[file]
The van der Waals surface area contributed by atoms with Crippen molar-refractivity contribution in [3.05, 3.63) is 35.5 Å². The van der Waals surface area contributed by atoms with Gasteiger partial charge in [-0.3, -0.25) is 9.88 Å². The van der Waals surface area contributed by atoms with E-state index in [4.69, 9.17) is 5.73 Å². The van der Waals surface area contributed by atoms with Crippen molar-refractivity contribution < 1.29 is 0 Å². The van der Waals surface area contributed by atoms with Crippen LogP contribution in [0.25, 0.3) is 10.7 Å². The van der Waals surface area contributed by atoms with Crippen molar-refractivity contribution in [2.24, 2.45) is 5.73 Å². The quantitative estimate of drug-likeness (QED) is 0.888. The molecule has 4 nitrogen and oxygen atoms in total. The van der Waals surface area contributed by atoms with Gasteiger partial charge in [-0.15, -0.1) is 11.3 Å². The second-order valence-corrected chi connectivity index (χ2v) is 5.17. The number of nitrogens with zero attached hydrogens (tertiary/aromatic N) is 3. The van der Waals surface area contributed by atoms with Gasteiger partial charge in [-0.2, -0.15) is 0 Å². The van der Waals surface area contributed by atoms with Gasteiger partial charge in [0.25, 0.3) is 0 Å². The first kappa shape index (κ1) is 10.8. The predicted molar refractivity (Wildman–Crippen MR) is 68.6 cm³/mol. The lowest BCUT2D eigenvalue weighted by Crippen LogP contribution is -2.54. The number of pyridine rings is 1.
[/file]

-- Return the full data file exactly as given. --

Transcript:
The van der Waals surface area contributed by atoms with Crippen molar-refractivity contribution in [3.05, 3.63) is 35.5 Å². The van der Waals surface area contributed by atoms with Gasteiger partial charge in [-0.3, -0.25) is 9.88 Å². The van der Waals surface area contributed by atoms with E-state index in [4.69, 9.17) is 5.73 Å². The van der Waals surface area contributed by atoms with Crippen molar-refractivity contribution < 1.29 is 0 Å². The van der Waals surface area contributed by atoms with Crippen LogP contribution in [0.25, 0.3) is 10.7 Å². The van der Waals surface area contributed by atoms with Crippen molar-refractivity contribution in [2.24, 2.45) is 5.73 Å². The quantitative estimate of drug-likeness (QED) is 0.888. The molecule has 4 nitrogen and oxygen atoms in total. The van der Waals surface area contributed by atoms with Gasteiger partial charge in [-0.15, -0.1) is 11.3 Å². The second-order valence-corrected chi connectivity index (χ2v) is 5.17. The number of nitrogens with zero attached hydrogens (tertiary/aromatic N) is 3. The van der Waals surface area contributed by atoms with Gasteiger partial charge in [-0.2, -0.15) is 0 Å². The van der Waals surface area contributed by atoms with Gasteiger partial charge in [0.25, 0.3) is 0 Å². The first kappa shape index (κ1) is 10.8. The predicted molar refractivity (Wildman–Crippen MR) is 68.6 cm³/mol. The lowest BCUT2D eigenvalue weighted by Crippen LogP contribution is -2.54. The number of pyridine rings is 1.